Having endured countless sessions with other singers, most with undeserved egos, I had only the faintest glimmer of hope that he might be good enough to squeak by as a suitable vocalist.

He didn't warm up; he just listened to the prerecorded instrument track once. Then he started to sing. I don't know if it took two seconds or three, but before he finished singing the first line I knew that some guardian angel had just delivered to me one of the best vocalists ever to step up to a microphone! Then he kept going and I realized he wasn't just one of the best, he was amazing! High notes I hadn't heard before followed by harmonies, and overdubbed exact duplicate layered tracks, all with ease, all with emotion, and yet all technically precise.

Before we left that night he had rewritten the lyrics and the melody, sung all the vocal parts, and with the magic of his voice turned my stark guitar riff into a song! From that moment on I only hoped I could write and record music worthy of his attention and interpretation.

There were soulful notes that pulled you into the song, stratospheric screams and angelic high notes, and after hitting these record breaking notes he'd go back and sing a harmony part above it! He didn't rehearse any of these parts, he could jump back and forth between harmony parts, double tracking parts, and then go back and do it again exactly the same with one tiny change, adjusting all the other singing parts to fit with bionic accuracy.

You'd think anyone with this super human talent would be an insufferable egomaniac. But Brad was just the opposite, and amazingly he remained honestly humble in spite of the incredible star pressure that followed BOSTON's success.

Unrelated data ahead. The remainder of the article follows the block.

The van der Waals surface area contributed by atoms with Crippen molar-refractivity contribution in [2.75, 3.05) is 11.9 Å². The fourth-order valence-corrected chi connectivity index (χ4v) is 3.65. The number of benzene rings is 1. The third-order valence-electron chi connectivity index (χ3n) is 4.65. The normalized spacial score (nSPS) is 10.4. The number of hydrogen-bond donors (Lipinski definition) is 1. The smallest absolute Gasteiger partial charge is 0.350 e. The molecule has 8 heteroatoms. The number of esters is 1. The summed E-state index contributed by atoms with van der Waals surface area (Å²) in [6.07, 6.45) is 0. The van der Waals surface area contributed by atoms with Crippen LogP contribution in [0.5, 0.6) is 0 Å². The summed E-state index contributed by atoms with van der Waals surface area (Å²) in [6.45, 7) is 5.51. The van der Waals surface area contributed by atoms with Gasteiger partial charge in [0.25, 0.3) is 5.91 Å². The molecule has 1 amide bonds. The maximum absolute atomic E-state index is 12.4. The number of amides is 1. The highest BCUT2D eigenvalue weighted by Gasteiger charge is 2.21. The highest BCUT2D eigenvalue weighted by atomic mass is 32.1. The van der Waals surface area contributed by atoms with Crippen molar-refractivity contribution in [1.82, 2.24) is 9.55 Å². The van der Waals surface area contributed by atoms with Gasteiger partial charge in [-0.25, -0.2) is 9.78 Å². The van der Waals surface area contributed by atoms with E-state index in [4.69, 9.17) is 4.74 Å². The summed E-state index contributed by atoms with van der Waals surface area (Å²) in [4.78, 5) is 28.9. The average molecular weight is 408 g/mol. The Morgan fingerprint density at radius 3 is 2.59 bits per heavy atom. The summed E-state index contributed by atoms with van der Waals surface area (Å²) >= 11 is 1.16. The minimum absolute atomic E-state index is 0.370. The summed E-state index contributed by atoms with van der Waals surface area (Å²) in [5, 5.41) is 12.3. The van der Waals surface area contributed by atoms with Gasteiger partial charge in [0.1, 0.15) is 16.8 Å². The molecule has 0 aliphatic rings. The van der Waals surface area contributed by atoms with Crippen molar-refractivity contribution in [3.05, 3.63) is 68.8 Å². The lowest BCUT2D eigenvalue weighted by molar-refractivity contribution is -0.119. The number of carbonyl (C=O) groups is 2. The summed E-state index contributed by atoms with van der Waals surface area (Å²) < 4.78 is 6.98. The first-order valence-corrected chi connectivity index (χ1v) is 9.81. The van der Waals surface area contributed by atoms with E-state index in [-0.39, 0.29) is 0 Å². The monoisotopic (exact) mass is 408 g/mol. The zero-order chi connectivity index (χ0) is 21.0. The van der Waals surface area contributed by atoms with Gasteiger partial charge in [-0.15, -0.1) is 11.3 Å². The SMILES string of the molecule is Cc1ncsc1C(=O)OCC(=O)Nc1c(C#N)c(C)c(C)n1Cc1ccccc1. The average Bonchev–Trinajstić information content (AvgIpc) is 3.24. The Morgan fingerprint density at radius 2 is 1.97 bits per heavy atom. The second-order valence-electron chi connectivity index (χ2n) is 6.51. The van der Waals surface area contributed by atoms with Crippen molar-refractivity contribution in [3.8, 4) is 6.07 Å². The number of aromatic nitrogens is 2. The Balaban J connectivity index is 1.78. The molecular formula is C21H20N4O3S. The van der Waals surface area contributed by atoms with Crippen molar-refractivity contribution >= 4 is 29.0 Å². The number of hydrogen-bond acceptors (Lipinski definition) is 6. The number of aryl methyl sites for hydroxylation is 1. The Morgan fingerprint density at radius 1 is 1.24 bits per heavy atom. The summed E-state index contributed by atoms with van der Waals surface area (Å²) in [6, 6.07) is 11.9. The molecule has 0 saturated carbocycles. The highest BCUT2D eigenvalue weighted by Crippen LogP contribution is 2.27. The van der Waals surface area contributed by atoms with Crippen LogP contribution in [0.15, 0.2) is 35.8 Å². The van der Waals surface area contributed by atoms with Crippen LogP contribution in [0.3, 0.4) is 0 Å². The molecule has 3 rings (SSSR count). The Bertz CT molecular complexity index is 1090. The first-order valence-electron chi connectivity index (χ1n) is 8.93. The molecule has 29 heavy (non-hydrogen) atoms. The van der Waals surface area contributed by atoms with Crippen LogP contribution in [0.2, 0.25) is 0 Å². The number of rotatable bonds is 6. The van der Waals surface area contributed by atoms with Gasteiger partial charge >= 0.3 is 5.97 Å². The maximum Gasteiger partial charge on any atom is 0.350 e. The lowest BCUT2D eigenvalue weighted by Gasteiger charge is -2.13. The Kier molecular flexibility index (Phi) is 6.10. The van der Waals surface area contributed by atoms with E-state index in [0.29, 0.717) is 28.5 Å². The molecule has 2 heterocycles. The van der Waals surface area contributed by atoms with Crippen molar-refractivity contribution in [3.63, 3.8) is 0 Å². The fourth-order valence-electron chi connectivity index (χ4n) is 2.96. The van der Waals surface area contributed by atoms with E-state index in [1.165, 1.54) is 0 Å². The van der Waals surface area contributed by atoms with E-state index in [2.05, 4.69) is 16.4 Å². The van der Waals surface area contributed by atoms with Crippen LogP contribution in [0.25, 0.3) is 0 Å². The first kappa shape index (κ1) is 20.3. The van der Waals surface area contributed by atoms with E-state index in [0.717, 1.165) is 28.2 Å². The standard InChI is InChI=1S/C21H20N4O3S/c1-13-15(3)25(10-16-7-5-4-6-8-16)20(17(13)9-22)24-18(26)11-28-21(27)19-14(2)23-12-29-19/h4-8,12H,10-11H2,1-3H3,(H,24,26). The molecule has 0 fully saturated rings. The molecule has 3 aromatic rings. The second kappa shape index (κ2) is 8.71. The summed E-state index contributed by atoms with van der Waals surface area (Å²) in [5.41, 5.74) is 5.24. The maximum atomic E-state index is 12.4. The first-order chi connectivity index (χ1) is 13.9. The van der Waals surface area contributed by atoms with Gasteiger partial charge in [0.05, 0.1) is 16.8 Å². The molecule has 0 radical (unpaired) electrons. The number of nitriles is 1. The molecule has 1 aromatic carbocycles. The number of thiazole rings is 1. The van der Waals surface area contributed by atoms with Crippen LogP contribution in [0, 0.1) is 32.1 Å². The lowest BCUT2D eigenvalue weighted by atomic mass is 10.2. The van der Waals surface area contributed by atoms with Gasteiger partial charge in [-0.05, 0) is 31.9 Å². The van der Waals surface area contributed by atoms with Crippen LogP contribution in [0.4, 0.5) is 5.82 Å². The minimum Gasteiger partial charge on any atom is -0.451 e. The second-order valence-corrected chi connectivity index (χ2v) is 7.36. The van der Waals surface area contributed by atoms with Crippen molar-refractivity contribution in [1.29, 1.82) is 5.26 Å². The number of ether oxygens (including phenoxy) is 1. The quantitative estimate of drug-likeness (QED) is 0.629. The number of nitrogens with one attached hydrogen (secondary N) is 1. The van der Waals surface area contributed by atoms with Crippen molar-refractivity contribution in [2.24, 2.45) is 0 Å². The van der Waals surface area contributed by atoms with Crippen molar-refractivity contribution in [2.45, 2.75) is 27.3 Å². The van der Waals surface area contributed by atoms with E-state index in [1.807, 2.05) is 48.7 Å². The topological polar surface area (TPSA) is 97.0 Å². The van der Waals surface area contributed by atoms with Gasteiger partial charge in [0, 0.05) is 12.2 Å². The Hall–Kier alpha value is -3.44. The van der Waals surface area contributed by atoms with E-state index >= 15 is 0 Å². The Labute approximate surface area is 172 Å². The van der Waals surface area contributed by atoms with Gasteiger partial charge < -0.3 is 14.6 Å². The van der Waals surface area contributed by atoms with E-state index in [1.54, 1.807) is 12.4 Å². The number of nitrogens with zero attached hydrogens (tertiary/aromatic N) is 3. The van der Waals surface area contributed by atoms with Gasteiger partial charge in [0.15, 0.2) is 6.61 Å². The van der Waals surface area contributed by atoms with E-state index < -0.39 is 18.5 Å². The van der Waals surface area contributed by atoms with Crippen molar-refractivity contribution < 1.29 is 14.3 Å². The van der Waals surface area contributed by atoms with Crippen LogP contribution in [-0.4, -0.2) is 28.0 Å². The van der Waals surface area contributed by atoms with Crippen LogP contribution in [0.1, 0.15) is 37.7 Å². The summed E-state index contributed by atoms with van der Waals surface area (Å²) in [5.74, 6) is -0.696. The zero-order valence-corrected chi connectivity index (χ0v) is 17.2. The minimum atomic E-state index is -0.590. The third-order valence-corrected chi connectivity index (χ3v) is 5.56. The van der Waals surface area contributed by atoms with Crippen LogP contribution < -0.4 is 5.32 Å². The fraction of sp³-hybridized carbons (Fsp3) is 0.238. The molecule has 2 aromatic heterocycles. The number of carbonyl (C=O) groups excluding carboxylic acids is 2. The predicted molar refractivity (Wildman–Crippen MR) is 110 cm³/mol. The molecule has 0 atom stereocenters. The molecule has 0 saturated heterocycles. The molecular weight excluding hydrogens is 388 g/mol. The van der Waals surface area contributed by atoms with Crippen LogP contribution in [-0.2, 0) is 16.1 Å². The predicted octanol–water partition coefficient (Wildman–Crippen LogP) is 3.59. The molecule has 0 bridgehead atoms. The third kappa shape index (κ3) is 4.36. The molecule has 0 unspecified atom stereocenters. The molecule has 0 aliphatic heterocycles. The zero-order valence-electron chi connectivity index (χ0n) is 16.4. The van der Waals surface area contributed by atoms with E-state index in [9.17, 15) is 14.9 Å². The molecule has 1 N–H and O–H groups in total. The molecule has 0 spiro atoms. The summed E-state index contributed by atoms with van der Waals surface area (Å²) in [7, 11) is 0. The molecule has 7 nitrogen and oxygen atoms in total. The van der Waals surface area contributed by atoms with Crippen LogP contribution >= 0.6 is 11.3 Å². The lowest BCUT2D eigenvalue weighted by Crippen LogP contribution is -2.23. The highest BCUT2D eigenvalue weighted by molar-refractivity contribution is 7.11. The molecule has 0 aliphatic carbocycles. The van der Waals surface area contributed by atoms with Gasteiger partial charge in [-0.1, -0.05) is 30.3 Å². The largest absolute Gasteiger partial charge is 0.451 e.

Brad and I banged our heads against the wall trying to get a break with record companies for five years. During that time he and I did a lot of basement recording; we received absolutely zero recognition locally and complete rejection submitting our demos to national record labels. I think this experience put our future success in perspective as we both realized that after so many years of insult, we were just very lucky to be able to record and play music above ground! Unlike many other individuals eventually involved with BOSTON, Brad's down to earth personality never wavered; it was his natural demeanor.

When someone asked me what Brad was like, the first words that always came to mind were "nice guy." Oddly, his incredible performing abilities seem barely worth mentioning compared to his attributes as a human being. He was soft spoken yet very quick and funny. Although I rarely remember seeing him in the throws of a good belly laugh, he could keep the people around him in stitches effortlessly, and did so on a daily basis. When he wasn't making someone laugh, or giving his time to a fan, he was a tireless worker, both in the studio and on stage.

He and I had a very strong personal connection because of our moral beliefs, yet we were drastically different kinds of people. While I am rebellious and easily provoked to an unyielding defense, Brad was passive and studiously non confrontational.

Somehow over the years I think we both grew not only to accept this in each other, but to respect it; I think this is part of the reason we were able to work together for so much of our lives. In an odd parallel we were also opposites in the studio. Once Brad would laid down a vocal track he became instantly committed to it and would dig in if challenged, whereas I would want to change everything and never be sure. We were usually at odds on how vocal arrangements should go also, which in early years caused heated debates. Later we both developed such respect for each other's abilities that the collaboration, so important to the eventual outcome of BOSTON's music, became much easier. It was largely my music, but it was Brad who brought it to life, and this struggle we both had to endure was part of what made it so many people's favorite.

I last saw Brad at rehearsal last month where we prepared several old and new songs for our upcoming summer shows. These are my fondest memories, playing music with my friend and the greatest singer in rock and roll.